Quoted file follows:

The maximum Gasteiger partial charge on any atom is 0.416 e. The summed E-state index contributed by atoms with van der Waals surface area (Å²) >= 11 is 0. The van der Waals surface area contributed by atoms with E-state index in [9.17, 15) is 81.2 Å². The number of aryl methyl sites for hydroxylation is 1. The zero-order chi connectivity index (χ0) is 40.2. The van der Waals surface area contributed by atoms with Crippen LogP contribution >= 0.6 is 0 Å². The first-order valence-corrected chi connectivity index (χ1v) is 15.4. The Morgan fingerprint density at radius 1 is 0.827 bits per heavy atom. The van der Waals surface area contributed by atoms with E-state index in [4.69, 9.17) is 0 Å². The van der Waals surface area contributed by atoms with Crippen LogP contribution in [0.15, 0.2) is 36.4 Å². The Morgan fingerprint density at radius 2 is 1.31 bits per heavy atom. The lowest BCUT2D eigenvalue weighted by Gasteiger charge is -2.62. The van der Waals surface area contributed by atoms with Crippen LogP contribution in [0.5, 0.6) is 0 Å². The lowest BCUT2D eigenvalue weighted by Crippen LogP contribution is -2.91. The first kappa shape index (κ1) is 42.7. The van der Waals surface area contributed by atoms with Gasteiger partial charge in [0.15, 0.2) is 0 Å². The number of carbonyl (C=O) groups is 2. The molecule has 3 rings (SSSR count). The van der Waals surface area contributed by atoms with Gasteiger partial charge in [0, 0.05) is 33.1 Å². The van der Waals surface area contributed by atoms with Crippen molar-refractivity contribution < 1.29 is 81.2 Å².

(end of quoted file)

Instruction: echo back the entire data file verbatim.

The maximum Gasteiger partial charge on any atom is 0.416 e. The summed E-state index contributed by atoms with van der Waals surface area (Å²) >= 11 is 0. The van der Waals surface area contributed by atoms with E-state index in [9.17, 15) is 81.2 Å². The number of aryl methyl sites for hydroxylation is 1. The zero-order chi connectivity index (χ0) is 40.2. The van der Waals surface area contributed by atoms with Crippen LogP contribution >= 0.6 is 0 Å². The first-order valence-corrected chi connectivity index (χ1v) is 15.4. The Morgan fingerprint density at radius 1 is 0.827 bits per heavy atom. The van der Waals surface area contributed by atoms with E-state index in [4.69, 9.17) is 0 Å². The van der Waals surface area contributed by atoms with Crippen LogP contribution in [0.15, 0.2) is 36.4 Å². The Morgan fingerprint density at radius 2 is 1.31 bits per heavy atom. The lowest BCUT2D eigenvalue weighted by Gasteiger charge is -2.62. The van der Waals surface area contributed by atoms with Crippen LogP contribution in [0.5, 0.6) is 0 Å². The lowest BCUT2D eigenvalue weighted by Crippen LogP contribution is -2.91. The first kappa shape index (κ1) is 42.7. The van der Waals surface area contributed by atoms with Gasteiger partial charge in [0.15, 0.2) is 0 Å². The number of carbonyl (C=O) groups is 2. The molecule has 3 rings (SSSR count). The van der Waals surface area contributed by atoms with Gasteiger partial charge in [0, 0.05) is 33.1 Å². The van der Waals surface area contributed by atoms with Crippen molar-refractivity contribution < 1.29 is 81.2 Å².